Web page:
Litwin wrote back: “Actually, Ron, I wanted to stop by sooner than later, because I have something I’m excited to share with you. It’s a healthy kidney, and Strong Memorial has tentatively reserved June 29th for me to give it to you. Adam.”
The revelation was overwhelming for Randy Ehrenberg.
“While our children and grandchildren are truly the great gifts of our lives, Adam’s gift of life to Ron is beyond words,” she said. “This selfless, generous and kind act has moved me. Adam, Claire and their children will always be in our hearts.”
The four wound up getting together once the Ehrenbergs returned from Washington, a few weeks before the operation. Ehrenberg considers himself “really, really lucky” to have gotten his kidney, considering how donors and recipients are typically matched up.
“They match up recipients for deceased donors with the age of the person,” said Ehrenberg, who’s about 30 years Litwin’s senior.
Litwin – who admittedly “hates needles” and “has never been poked, prodded and scanned so much” – thinks his desire to give in this manner was a product of his upbringing. His mother told him at an early age that people have two kidneys, but could often live with just one. “Maybe that planted a seed,” he said.
"Years later, I read Marx, who said, ‘From each according to his ability, to each according to his needs,’” Litwin said. “I don’t agree with everything Marx wrote or believed, but at the end of the day, I had two good kidneys, and Ron needed one.”
Litwin also thinks the memory of his mother-in-law, Nancy Schwartz, who died in 2019 after years of chronic disease and to whom he was close, played a role. “It would have been so wonderful if she could have had more time with our kids (then ages 3 and 6),” he said.
That the recipient of his kidney was someone like Ehrenberg, whom he respects and admires, made it more special.
Both men are on the road to recovery; Litwin hopes to be back at work soon, and Ehrenberg will be laying low as his body adjusts. The severe pain after discharge from Strong Memorial waned after a few days, and as he’s weaned off the immunosuppressant drugs, he will be able to resume some activities.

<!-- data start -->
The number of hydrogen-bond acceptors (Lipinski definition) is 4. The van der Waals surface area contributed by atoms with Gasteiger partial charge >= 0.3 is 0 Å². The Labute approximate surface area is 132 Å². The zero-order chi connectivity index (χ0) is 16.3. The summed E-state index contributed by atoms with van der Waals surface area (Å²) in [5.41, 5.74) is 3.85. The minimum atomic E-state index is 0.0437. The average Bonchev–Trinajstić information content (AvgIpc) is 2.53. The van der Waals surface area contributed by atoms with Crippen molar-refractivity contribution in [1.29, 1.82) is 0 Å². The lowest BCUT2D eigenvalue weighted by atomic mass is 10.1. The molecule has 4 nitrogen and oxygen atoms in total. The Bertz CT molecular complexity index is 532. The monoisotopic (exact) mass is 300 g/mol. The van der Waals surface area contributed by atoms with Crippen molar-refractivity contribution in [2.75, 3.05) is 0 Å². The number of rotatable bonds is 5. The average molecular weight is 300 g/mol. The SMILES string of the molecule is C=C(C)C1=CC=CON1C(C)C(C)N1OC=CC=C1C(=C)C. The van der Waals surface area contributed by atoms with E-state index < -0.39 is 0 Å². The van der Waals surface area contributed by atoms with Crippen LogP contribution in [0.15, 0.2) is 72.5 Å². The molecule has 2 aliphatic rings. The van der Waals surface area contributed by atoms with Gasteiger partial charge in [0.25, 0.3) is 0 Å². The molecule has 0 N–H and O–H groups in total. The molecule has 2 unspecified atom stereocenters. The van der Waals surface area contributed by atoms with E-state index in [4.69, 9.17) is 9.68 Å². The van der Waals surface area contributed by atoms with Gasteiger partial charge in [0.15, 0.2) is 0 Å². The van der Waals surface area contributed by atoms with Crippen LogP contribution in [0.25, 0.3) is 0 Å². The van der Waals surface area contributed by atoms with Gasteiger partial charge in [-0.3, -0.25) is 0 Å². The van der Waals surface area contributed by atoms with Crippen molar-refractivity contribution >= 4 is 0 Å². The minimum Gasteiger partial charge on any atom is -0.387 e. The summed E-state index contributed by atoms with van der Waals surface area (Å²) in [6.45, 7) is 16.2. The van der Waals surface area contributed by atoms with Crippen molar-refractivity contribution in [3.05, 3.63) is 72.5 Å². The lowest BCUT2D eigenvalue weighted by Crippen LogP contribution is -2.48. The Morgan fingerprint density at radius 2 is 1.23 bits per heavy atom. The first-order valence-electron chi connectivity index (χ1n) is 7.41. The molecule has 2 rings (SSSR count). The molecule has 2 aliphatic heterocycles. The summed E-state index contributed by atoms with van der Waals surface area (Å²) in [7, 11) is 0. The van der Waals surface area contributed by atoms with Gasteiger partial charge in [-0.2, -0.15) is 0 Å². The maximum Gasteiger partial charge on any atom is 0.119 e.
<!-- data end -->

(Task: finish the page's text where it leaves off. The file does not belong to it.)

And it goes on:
Claire Litwin said most of her fears have subsided, so she can now focus on how proud she is of her husband for his selfless act.
“Obviously, he is at a higher risk for some health issues down the road with only one kidney,” she said, “but he’s made quite an effort to get healthier in preparation for the donation, so I think he could actually turn out stronger for it in the end.”
In another coincidence, the transplant occurred on Ron and Randy’s 54th wedding anniversary. “I now live with great hope that I will share several more decades of life with my best friend and the love of my life,” she said, noting that she can now “hug my husband without a dialysis tube coming between us.”
Ron Ehrenberg feels very strongly that, in sharing his remarkable story, he can make people aware of the need for kidney donors, both living and deceased.
“I waited for five years, and I probably would have had to wait for another half a year or a year to get a deceased-donor transplant,” he said. “And during the time potential recipients are waiting for a transplant, the people’s lives are completely on hold, and some of them actually don’t make it.”
Learn more about kidney donation on the American Kidney Fund website.